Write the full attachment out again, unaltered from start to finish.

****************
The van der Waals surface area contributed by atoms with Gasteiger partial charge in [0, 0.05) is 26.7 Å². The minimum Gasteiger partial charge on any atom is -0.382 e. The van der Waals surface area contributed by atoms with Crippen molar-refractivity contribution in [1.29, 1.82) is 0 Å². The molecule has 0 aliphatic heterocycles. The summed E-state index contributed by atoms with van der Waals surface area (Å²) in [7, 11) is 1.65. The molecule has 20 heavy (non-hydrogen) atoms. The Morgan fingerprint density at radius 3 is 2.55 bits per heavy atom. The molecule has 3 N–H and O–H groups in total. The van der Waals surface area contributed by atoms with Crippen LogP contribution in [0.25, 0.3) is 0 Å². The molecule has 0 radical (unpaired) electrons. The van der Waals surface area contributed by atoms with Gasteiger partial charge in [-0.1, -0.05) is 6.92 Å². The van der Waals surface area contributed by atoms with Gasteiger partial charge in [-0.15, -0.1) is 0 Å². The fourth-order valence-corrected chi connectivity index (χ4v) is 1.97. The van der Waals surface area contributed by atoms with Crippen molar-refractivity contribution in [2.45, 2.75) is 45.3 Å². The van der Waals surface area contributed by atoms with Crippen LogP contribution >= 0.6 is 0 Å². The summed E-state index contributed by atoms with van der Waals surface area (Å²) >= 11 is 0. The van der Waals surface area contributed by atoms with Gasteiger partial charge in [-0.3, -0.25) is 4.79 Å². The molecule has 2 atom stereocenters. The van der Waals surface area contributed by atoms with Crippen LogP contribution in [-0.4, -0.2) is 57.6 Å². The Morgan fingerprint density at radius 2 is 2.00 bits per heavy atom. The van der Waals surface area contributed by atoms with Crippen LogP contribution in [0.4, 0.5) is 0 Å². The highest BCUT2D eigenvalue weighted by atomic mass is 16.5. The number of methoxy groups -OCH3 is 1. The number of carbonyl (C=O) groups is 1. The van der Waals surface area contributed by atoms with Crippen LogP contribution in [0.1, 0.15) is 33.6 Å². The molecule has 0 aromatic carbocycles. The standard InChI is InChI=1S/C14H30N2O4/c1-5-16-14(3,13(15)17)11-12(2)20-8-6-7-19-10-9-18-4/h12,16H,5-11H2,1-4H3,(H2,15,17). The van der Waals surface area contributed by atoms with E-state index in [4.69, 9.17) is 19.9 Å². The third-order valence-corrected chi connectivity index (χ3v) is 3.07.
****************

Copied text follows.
The van der Waals surface area contributed by atoms with Gasteiger partial charge in [0, 0.05) is 26.7 Å². The minimum Gasteiger partial charge on any atom is -0.382 e. The van der Waals surface area contributed by atoms with Crippen molar-refractivity contribution in [1.29, 1.82) is 0 Å². The molecule has 0 aliphatic heterocycles. The summed E-state index contributed by atoms with van der Waals surface area (Å²) in [7, 11) is 1.65. The molecule has 20 heavy (non-hydrogen) atoms. The Morgan fingerprint density at radius 3 is 2.55 bits per heavy atom. The molecule has 3 N–H and O–H groups in total. The van der Waals surface area contributed by atoms with Crippen LogP contribution in [0.25, 0.3) is 0 Å². The molecule has 0 radical (unpaired) electrons. The van der Waals surface area contributed by atoms with Gasteiger partial charge in [-0.1, -0.05) is 6.92 Å². The van der Waals surface area contributed by atoms with Gasteiger partial charge in [-0.15, -0.1) is 0 Å². The fourth-order valence-corrected chi connectivity index (χ4v) is 1.97. The van der Waals surface area contributed by atoms with Crippen molar-refractivity contribution in [2.45, 2.75) is 45.3 Å². The van der Waals surface area contributed by atoms with Crippen LogP contribution >= 0.6 is 0 Å². The summed E-state index contributed by atoms with van der Waals surface area (Å²) >= 11 is 0. The van der Waals surface area contributed by atoms with Gasteiger partial charge in [-0.3, -0.25) is 4.79 Å². The molecule has 2 atom stereocenters. The van der Waals surface area contributed by atoms with Crippen LogP contribution in [-0.4, -0.2) is 57.6 Å². The Morgan fingerprint density at radius 2 is 2.00 bits per heavy atom. The van der Waals surface area contributed by atoms with Crippen LogP contribution in [0.4, 0.5) is 0 Å². The highest BCUT2D eigenvalue weighted by atomic mass is 16.5. The number of methoxy groups -OCH3 is 1. The number of carbonyl (C=O) groups is 1. The van der Waals surface area contributed by atoms with Crippen LogP contribution in [0.1, 0.15) is 33.6 Å². The molecule has 0 aromatic carbocycles. The standard InChI is InChI=1S/C14H30N2O4/c1-5-16-14(3,13(15)17)11-12(2)20-8-6-7-19-10-9-18-4/h12,16H,5-11H2,1-4H3,(H2,15,17). The van der Waals surface area contributed by atoms with E-state index in [4.69, 9.17) is 19.9 Å². The third-order valence-corrected chi connectivity index (χ3v) is 3.07.